JJC nursing students have new options

It is time to outline an up-to-date list of the RN to BSN options offered to JJC nursing students. With spring semester fast approaching, many second semester and fourth semester nursing students will begin their bachelor’s program search. Here is a brief guide on the BSN need-to-knows which can help students identify programs offering impressive cost savings, time efficiency, and in some cases, both.

JJC currently has several existing articulated RN to BSN agreements with several in state and online universities. Among the current list: Chamberlain College of Nursing, Lewis University, Olivet Nazarene University, Purdue University Northwest, University of Phoenix, University of Saint Francis, and University of Illinois at Chicago, all which offer programs for associate’s prepared nurses to attain their bachelor’s in nursing science.

University of Phoenix is one of the newest programs to offer JJC nursing students a deal, with a tuition discount being offered to community colleges nationwide through their Dual enrollment program.

For this program, Dual enrollment means that a student may apply and be accepted to continue their coursework after passing the NCLEX. Many students would be interested to know that, like many of the programs in this article, Phoenix is strictly online learning.

This program comes in by similar fashion to Lewis University’s current articulation agreement with JJC, in which students also receive a tuition freeze and a discounted rate from their normal tuition.

The offer comes with a full-time or part-time status, and classes for Lewis are in-person. With the in-person courses, there are several satellite sites available to attend to meet with Lewis instructors, including JJC itself.

In the works currently is a further specified articulation agreement with Illinois State University; with their current option to enroll concurrently online while completing third semester for ADN at a community college, “a direct articulation agreement could mean even more perks for students,” states Dr. Mary Beth Luna, Nursing department chair and professor.

Many nursing students often wonder about things like tuition and time-frame until graduation when considering entry into a BSN program. Some may also wonder why a higher degree would be worth pursuing in the first place, since ADN prepared nurses still maintain secure job placement upon graduation; 88% of ADN graduates from JJC were working as nurses in 2017 according to JJC’s main website.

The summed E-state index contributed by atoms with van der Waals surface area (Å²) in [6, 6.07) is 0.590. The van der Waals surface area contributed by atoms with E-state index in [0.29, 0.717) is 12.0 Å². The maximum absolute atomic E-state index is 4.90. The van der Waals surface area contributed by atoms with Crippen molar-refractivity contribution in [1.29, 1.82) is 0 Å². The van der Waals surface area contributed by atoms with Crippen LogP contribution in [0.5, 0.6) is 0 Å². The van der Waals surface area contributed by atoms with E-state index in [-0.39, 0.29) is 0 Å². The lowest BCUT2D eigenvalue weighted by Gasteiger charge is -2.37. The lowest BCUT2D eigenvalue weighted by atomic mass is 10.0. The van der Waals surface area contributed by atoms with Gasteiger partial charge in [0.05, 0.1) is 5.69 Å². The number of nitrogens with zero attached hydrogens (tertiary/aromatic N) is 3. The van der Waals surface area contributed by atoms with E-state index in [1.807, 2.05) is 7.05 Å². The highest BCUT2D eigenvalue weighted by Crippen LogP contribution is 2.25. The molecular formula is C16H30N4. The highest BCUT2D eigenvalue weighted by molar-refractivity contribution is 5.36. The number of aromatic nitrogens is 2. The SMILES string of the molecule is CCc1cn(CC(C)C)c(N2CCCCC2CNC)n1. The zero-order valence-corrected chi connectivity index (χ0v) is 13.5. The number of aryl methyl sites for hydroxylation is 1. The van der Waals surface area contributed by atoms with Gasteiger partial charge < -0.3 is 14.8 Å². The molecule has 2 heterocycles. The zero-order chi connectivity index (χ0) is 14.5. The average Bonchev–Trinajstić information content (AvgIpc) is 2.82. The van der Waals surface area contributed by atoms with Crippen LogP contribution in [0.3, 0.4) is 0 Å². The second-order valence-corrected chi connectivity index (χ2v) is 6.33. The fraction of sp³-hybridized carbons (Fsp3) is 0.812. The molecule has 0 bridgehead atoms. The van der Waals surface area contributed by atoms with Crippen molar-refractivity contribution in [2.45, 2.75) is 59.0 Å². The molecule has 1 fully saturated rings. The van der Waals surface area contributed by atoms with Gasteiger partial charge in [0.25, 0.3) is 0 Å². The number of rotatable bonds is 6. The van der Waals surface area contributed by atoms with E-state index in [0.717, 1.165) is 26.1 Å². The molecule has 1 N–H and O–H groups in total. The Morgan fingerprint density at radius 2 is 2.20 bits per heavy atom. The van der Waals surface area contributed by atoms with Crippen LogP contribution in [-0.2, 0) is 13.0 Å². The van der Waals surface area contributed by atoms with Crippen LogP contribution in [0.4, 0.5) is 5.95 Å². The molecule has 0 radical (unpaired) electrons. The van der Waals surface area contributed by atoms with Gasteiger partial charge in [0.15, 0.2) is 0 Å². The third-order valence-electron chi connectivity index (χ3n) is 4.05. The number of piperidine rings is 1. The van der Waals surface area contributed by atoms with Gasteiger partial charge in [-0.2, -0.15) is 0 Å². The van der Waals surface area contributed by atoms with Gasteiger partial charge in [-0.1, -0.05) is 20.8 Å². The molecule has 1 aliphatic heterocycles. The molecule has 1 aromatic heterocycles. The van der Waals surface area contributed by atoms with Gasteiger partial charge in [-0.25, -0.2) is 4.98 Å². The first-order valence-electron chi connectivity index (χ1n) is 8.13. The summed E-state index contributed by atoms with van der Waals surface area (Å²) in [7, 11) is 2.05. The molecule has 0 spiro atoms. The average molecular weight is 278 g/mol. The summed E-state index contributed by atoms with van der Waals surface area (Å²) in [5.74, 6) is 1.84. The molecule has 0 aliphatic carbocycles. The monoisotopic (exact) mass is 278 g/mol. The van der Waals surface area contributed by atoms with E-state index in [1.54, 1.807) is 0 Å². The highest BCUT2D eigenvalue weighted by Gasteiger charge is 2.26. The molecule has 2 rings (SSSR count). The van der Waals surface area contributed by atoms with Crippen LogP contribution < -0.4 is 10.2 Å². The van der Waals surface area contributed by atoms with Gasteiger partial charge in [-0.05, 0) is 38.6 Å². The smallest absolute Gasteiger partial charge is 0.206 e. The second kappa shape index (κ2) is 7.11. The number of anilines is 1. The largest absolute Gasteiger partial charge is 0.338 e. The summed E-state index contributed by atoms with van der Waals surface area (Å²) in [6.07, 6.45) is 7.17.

According to Luna, the higher degree is extremely worthwhile. “Going back for my bachelor’s [in nursing] has made me an even better nurse. And my Master’s degree!” Luna says.

While ADN nurses are certainly prepared for practice after JJC, Luna points out some practical considerations for weighing the benefits of going back to school.

“The reality is, you don’t know what you don’t know as a new graduate, and working through a higher degree can really enhance those critical thinking skills, which in turn make you a better nurse, I believe.”

Additionally, Luna references 2010 report from the Institute of Medicine (IOM) suggesting that by the year 2020, roughly 80% of all practicing registered nurses should be bachelor’s prepared. To boot, the report and rn.com states that bachelor’s-prepared nurses exhibited less errors in practice, were able to take on more leadership roles, and overall provided with improved quality of healthcare.

The impact this has on the graduating nurse is related to employment prospects, since many hospitals are working to achieve “Magnet status,” part of which is awarded to the facility by heading the IOM’s BSN suggestion, according to rn.com.

So why doesn’t JJC simply offer their own BSN program? The answer is more complicated than one may anticipate, says Luna.

It appears as though obtaining a BSN status from the appropriate accrediting bodies requires a lot of bureaucratic footwork on the part of JJC, as evidenced by a “Nurse Degree Pilot Program” underway from proposed state legislature to allow all community colleges in the state offer such programs for their students.

The bill has enabled Malcom X college and Lewis and Clark community college to test these programs for their effectiveness in bachelor’s level education. These community colleges  be evaluated in 2023, according to ilga.gov, to help legislatives determine whether other community colleges should be able to offer a BSN as well to address the ever growing demand for nurses in the workforce.

While nursing students would certainly find a community college priced BSN appealing, JJC offers many viable options for the smart spender and the ambitious achiever. In addition to the BSN programs listed above, some schools offer an RN to MSN track (Master’s in nursing science). Examples are Governor’s State and Depaul University.

As the close of fall approaches with finals looming in the air, perhaps it is best to focus on the present, and use the information presented here as a renewed source of hope and perseverance for the future.  To the nursing students, carpe diem.